Adam Greenfield (previously) is one of the best thinkers when it comes to the social consequences of ubiquitous computing and smart cities; he's the latest contributor Ian Bogost's special series on "smart cities" for The Atlantic (previously: Bruce Sterling, Molly Sauter). Read the rest

In 2009 a NJ judge banned hooking up voting machines to the internet, but that's exactly how ES&S's "airgapped" machines work

Connecting voting machines to the internet is a terrible idea: the machines are already notoriously insecure, and once they're online, anyone, anywhere in the world becomes a potential attacker. Read the rest

British art museum removes a famous 1869 painting of Femme Fatale nymphs

John William Waterhouse's painting, Hylas and the Nymphs (1869), was removed from display at the Manchester Art Gallery in northern England. The museum said it banished the painting to “challenge a Victorian fantasy.”

From Art News:

On the night of January 26, the gallery team and invited collaborators took over the gallery and removed the pre-Raphaelite painting Hylas and the Nymphs (1869) from the wall, as well as postcards of the painting from the shop.

The offending image depicts a mythical scene of bare-chested nymphs tempting Hylas to his death, and is not the only one of its kind in a room devoted to 19th century art that is titled “In Pursuit of Beauty.”

The stunt was filmed as part of a new artwork by Sonia Boyce, who is exploring “gender trouble” in the paintings and wider culture of the 19th century. The full film of the action will be shown in her upcoming retrospective at the gallery, which runs March 23 through September 2.

From Reason:

"For me personally, there is a sense of embarrassment that we haven't dealt with it sooner," Clare Gannaway, the gallery's contemporary art curator, told The Guardian. "Our attention has been elsewhere...we've collectively forgotten to look at this space and think about it properly. We want to do something about it now because we have forgotten about it for so long."

Gannaway also described the painting—and others like it—as old-fashioned for depicting women "either as passive beautiful objects or femmes fatales." She said there were "tricky issues about gender, race and representation." It's a bit unclear what exactly the problem is here, but the curator seems to be suggesting the girls are too white, and too naked.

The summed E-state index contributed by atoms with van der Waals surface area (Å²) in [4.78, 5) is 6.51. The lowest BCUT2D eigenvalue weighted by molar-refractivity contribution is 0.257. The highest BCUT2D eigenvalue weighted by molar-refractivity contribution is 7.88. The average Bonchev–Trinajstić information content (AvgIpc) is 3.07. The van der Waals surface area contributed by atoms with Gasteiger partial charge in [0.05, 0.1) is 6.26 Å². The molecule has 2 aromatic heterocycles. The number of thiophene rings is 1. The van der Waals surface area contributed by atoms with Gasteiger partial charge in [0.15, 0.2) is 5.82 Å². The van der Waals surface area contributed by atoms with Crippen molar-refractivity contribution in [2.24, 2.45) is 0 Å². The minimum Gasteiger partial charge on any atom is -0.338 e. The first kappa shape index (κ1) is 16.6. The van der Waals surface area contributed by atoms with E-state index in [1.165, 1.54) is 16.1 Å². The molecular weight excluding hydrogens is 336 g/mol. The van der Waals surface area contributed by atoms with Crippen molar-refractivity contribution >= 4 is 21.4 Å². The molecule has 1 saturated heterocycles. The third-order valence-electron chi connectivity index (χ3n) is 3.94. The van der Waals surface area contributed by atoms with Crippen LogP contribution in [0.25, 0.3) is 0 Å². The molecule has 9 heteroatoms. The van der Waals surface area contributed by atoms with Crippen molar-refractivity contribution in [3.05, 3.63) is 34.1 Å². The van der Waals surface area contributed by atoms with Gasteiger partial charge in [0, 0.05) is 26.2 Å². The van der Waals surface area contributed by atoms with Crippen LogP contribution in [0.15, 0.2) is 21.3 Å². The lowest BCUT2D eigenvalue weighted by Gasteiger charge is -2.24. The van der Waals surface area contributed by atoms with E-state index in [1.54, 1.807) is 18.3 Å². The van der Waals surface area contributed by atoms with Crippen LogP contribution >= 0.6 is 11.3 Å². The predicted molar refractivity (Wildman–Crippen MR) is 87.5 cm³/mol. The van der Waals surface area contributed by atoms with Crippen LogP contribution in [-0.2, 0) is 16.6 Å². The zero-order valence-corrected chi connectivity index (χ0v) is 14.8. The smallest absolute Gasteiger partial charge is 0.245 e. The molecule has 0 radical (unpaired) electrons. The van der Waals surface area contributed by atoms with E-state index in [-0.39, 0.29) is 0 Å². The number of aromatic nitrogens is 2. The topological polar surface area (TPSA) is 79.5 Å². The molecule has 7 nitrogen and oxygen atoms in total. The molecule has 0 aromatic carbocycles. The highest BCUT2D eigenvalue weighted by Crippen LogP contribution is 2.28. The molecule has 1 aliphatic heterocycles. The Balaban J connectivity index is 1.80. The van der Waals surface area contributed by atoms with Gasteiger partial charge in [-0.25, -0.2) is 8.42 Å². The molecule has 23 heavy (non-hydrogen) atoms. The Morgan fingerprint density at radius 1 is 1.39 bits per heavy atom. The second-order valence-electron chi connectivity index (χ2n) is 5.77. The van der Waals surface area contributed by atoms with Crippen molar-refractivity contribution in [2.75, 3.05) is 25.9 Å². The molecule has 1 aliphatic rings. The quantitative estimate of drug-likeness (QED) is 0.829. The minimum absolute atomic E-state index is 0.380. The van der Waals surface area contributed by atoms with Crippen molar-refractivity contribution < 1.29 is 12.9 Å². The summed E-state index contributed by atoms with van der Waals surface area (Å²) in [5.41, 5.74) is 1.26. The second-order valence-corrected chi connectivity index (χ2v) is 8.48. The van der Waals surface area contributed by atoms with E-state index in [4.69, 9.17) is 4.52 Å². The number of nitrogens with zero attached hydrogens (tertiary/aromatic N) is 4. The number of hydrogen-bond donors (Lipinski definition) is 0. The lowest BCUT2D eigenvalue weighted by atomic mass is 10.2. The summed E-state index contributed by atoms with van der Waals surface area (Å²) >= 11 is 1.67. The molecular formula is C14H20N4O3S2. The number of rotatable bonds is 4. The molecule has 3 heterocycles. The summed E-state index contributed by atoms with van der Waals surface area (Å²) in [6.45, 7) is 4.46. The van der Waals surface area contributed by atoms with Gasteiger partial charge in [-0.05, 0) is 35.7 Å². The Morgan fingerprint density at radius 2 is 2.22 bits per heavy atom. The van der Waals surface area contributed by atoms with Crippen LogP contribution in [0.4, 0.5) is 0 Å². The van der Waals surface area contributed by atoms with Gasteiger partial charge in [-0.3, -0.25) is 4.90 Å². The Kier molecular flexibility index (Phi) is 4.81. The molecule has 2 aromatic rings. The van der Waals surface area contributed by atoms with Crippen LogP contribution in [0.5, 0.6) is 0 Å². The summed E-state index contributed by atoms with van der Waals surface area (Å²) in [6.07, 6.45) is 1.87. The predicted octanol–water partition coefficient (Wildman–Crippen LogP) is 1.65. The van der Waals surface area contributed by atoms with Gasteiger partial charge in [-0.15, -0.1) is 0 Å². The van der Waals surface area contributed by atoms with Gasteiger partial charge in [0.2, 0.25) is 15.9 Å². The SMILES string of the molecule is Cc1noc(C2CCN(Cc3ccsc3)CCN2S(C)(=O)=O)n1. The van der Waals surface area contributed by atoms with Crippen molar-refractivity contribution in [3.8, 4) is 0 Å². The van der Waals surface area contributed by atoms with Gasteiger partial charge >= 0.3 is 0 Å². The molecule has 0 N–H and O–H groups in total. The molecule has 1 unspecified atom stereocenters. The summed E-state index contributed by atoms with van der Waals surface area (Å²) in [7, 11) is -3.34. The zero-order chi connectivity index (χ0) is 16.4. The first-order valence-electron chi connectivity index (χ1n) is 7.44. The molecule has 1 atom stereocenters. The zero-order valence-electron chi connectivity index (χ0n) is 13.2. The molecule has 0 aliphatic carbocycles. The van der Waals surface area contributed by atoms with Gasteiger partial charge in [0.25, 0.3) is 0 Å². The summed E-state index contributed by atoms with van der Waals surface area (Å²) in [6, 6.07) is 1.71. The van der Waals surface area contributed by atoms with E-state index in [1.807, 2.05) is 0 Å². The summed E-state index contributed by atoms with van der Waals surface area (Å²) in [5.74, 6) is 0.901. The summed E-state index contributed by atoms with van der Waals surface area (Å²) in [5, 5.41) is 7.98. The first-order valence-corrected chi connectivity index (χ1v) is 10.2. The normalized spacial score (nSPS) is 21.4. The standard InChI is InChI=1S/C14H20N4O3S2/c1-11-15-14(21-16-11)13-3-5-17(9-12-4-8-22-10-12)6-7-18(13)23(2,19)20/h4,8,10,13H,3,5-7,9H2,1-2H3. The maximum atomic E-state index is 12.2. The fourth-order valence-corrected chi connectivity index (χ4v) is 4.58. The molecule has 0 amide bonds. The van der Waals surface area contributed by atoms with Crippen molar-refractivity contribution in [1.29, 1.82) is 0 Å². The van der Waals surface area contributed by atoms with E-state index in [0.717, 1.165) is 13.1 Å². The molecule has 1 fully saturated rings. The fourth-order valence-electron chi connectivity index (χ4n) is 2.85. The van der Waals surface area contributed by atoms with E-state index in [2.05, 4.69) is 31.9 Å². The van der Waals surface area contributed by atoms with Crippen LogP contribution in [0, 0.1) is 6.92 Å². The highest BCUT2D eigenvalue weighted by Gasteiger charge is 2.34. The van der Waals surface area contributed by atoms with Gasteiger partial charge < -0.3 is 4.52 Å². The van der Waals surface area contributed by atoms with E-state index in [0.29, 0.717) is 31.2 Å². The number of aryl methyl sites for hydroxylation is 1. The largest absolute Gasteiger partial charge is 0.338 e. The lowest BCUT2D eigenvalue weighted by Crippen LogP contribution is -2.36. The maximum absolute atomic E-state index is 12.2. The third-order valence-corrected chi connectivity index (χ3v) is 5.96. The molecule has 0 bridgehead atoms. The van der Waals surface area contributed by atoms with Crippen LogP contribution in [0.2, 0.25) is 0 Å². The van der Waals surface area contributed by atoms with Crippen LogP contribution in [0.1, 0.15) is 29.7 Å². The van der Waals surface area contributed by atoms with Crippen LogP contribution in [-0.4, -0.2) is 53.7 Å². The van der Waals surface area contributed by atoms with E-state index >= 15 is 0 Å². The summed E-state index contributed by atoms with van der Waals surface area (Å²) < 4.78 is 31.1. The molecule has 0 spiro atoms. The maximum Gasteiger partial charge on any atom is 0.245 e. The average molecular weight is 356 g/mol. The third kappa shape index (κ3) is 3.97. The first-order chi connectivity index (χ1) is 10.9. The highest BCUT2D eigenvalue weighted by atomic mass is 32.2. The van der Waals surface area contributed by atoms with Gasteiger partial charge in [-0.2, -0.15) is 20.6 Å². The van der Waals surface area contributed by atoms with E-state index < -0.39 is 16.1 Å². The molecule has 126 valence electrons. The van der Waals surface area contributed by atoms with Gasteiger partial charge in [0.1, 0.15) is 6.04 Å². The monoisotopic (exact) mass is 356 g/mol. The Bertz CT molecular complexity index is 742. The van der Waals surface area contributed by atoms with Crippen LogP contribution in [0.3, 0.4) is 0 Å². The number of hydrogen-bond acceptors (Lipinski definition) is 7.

Read the rest

Watch delighted swimmers flee from curious killer whale

Watch these swimmers on Hahei Beach, New Zealand flee from a killer whale, aka an orca, last weekend. "You guys are idiots," says the cameraperson. Killer whales don't attack people in the wild. From the New Zealand Herald:

"They came in very close, about 10 metres from shore," (said Gary Hinds, chairman of the Hot Water Beach Lifeguard.)

It's a sight locals see about once to twice a season.

"They come in to feed on stingrays and stuff like that," Mr Hinds said.

"Some people don't see them, but the ones who do are in awe of seeing these orcas so close into the shore."

Surf lifesavers kept an eye on the situation to ensure people kept a safe distance and didn't get into trouble going out to look.

Read the rest

Canada's Mounties use a 6-year-old "interim policy" to justify warrantless mass surveillance

In 2016, Motherboard used public records requests to receive 3,000 pages of documents from the Royal Canadian Mounted Police detailing the federal police agency's longstanding secret use of IMSI Catchers (AKA "Stingrays" -- the fake cellular towers that silently capture data on every cellphone user in range). Read the rest

Local stingray is in a great mood

This just in. Read the rest

Next page

:)